Dreams Review

Exclusive to PS4
Dreams release date: TBC 2016
Dreams beta release date: Coming early 2016

When Media Molecule, best known for its Tearaway and Little Big Planet series, announced its latest game at E3 2015, everyone was left wondering what it was all about.

Was it a potential clay-moulding VR experiment, or the full realisation of the Create Mode in Little Big Planet?

Well, thanks to a behind closed doors presentation of Dreams at Paris Games Week, I now have the answer. Sort of.

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The game is still in its early stages, but a small gaggle of Media Molecule developers gathered to talk a small group of media through its next major project. It’s not just an experiment after all.

Instead, Dreams is the ultimate creation game, taking seeds from the creativity exhibited by Little Big Planet games and going right back to where it all started with games like Sim City. But Dreams can be so much more.

It all starts out with an imp. In this case, it’s a little orange fuzzball with a crudely drawn face and a little antenna with a glowing orb atop its head. You can draw on its face however you see fit, with his mouth movements mimicking your own. Media Molecule assured me that this will be perfect for communicating your ideas to future Dreams players.

The imp acts as a glorified cursor in the game, with his orb being used to interact with the world, dragging, moving and placing items. That’s all done by moving the entire DualShock 4 too, rather than simply moving the analogue sticks – they’re used for tool selection and other functions.

You’ll also use the imp to possess characters found in Dreams – whether that’s the simple bear shown off in this demo and during the PlayStation Showcase at Paris Games Week, is entirely up to you and your future Dreams players.

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In this demo, it all started simply enough, with the imp tasked with moving some blocks out of the way to reveal the door behind. Everything is designed to be totally interactive in Dreams: the imp’s antennae stretches out with the heft of dragging heavier items, while the lighter ones can be spun around by its bungee cord-esque deelie-bopper. Even opening doors is an event, with the simple push of a button replaced by a more satisfying grab and pull by your imp.

The doors will swing open to reveal an entire new Dream, or another world within a single Dream. Like Little Big Planet, each dream world is only limited by your imagination – and potentially artistic talent and a whole lot of patience.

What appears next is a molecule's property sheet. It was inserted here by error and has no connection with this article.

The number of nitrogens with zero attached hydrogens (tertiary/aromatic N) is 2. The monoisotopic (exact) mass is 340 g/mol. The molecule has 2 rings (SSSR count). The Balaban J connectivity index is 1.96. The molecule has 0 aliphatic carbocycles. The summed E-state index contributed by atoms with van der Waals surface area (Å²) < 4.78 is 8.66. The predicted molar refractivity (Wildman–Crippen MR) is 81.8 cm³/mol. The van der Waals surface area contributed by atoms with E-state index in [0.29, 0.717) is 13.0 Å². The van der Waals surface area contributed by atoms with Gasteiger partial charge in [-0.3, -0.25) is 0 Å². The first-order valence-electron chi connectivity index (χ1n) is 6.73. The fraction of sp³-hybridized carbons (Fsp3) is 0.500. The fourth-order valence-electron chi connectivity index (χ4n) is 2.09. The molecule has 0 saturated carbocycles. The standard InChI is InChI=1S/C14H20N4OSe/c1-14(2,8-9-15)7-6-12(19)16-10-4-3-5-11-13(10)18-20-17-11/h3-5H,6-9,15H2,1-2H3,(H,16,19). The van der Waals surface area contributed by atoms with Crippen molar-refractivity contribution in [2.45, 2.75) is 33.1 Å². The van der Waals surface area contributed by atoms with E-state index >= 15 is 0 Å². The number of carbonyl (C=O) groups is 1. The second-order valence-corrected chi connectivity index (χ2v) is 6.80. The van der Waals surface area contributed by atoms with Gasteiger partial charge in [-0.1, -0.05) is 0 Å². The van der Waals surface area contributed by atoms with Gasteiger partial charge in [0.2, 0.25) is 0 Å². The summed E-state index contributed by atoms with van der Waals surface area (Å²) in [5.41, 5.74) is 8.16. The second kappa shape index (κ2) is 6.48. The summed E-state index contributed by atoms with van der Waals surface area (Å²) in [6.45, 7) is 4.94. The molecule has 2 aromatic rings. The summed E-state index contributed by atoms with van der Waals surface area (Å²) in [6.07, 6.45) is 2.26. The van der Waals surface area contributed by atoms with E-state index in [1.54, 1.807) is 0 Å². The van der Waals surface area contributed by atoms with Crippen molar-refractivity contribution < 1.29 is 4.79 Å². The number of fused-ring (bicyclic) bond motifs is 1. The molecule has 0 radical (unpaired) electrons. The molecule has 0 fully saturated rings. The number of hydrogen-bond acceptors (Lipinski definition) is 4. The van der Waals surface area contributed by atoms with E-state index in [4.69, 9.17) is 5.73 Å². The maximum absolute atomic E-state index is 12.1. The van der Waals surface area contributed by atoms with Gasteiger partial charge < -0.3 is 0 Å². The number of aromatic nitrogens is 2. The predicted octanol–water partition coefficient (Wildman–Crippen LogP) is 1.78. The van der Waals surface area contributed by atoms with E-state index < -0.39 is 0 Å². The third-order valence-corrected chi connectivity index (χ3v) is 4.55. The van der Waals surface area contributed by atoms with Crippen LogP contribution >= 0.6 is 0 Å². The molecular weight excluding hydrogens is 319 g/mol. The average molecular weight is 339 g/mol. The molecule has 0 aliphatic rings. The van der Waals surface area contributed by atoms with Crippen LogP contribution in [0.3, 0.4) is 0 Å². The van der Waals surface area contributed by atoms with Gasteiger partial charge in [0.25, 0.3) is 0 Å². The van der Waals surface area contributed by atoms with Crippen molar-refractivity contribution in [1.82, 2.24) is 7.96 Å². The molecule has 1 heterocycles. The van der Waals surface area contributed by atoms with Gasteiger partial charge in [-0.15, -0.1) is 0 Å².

To ease you into the creation tools, Media Molecule envisions the game having some sort of campaign mode or at least a raft of Media Molecule created dreams to get you started with a semblance of a story. Although, this won’t take the form of a separate entity to the rest of the Dreams experience.

The development team want the game to seamlessly blend the three core pillars of Play, Create and Share within the Dreams experience. There won’t be any returning back to the title screen to move into another mode, for example.

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As for those creation tools, Media Molecule has confirmed the game will support both the DualShock 4 and the Move Controllers. However, the latter is much more for the serious artists out there, as seeing one of the game’s art directors create a new version of the bear puppet was like watching a real life version of Fantasia.

Although I’ve not be able to try it out myself, it seems the game still allows you to be very precise using the DualShock 4 in this way. I’ll probably have to wait until the beta to believe that for myself.

Tearaway Unfolded certainly reinforced the fact I can’t draw for toffee, so it’ll be interesting how this control system works out for the less artistic among us.

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But, despite concerns about my own artistic talents, it seems like Dreams has some serious potential for creators. Rather than thinking about polygons, the way to think about creation in Dreams is that you’re working with clay. You can mould, indent, layer, squash and everything else you can think of with a physical piece of clay in Dreams.

Of course, with a tonne of tools at your disposal, it’s a lot more complicated than that, with the ability to change the smoothness, add animations and a tonne of other features that will probably take a while to get used to.

But to begin with you’ll be able to mess about with other people’s creations, with the game offering the ability to search for particular users as well as certain items, if you’re particularly fond of a person’s style or abilities.

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Everything you see in Dreams, as with Little Big Planet, has been created using the same tools that are available to you. It’s going to take people a long time to master them, but I’m keen to get started.

First Impressions

I feel like Media Molecule is attempting to make Dreams the game to end all games. It’s capable of so much, building racing sims, adventure titles and more, with the only limitations being your own ideas and skills. Whether it’s going to be a huge hit will be down to how much time people have to put into it.

But, it’s a powerful beast and stunning to look at, and I can’t wait to get started.

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